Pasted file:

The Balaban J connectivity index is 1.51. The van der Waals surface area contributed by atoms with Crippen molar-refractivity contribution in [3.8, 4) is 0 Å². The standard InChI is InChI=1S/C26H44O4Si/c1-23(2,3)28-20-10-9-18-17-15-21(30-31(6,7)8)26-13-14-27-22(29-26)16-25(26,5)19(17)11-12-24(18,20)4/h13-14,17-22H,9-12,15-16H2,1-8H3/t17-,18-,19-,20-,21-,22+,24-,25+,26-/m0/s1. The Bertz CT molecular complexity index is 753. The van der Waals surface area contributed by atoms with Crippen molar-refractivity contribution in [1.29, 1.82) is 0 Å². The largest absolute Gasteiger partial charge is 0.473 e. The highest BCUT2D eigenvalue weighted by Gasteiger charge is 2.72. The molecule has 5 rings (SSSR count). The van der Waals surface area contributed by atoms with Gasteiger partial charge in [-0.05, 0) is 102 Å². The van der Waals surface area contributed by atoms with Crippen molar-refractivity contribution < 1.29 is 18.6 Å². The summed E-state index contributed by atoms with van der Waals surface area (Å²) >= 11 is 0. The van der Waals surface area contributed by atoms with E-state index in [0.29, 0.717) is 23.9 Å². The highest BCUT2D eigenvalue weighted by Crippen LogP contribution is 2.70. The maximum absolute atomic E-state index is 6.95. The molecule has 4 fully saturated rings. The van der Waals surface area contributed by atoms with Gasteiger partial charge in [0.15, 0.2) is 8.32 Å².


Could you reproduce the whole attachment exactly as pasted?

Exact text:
The Balaban J connectivity index is 1.51. The van der Waals surface area contributed by atoms with Crippen molar-refractivity contribution in [3.8, 4) is 0 Å². The standard InChI is InChI=1S/C26H44O4Si/c1-23(2,3)28-20-10-9-18-17-15-21(30-31(6,7)8)26-13-14-27-22(29-26)16-25(26,5)19(17)11-12-24(18,20)4/h13-14,17-22H,9-12,15-16H2,1-8H3/t17-,18-,19-,20-,21-,22+,24-,25+,26-/m0/s1. The Bertz CT molecular complexity index is 753. The van der Waals surface area contributed by atoms with Crippen molar-refractivity contribution in [1.29, 1.82) is 0 Å². The largest absolute Gasteiger partial charge is 0.473 e. The highest BCUT2D eigenvalue weighted by Gasteiger charge is 2.72. The molecule has 5 rings (SSSR count). The van der Waals surface area contributed by atoms with Gasteiger partial charge in [-0.05, 0) is 102 Å². The van der Waals surface area contributed by atoms with Crippen molar-refractivity contribution < 1.29 is 18.6 Å². The summed E-state index contributed by atoms with van der Waals surface area (Å²) >= 11 is 0. The van der Waals surface area contributed by atoms with E-state index in [0.29, 0.717) is 23.9 Å². The highest BCUT2D eigenvalue weighted by Crippen LogP contribution is 2.70. The maximum absolute atomic E-state index is 6.95. The molecule has 4 fully saturated rings. The van der Waals surface area contributed by atoms with Gasteiger partial charge in [0.15, 0.2) is 8.32 Å².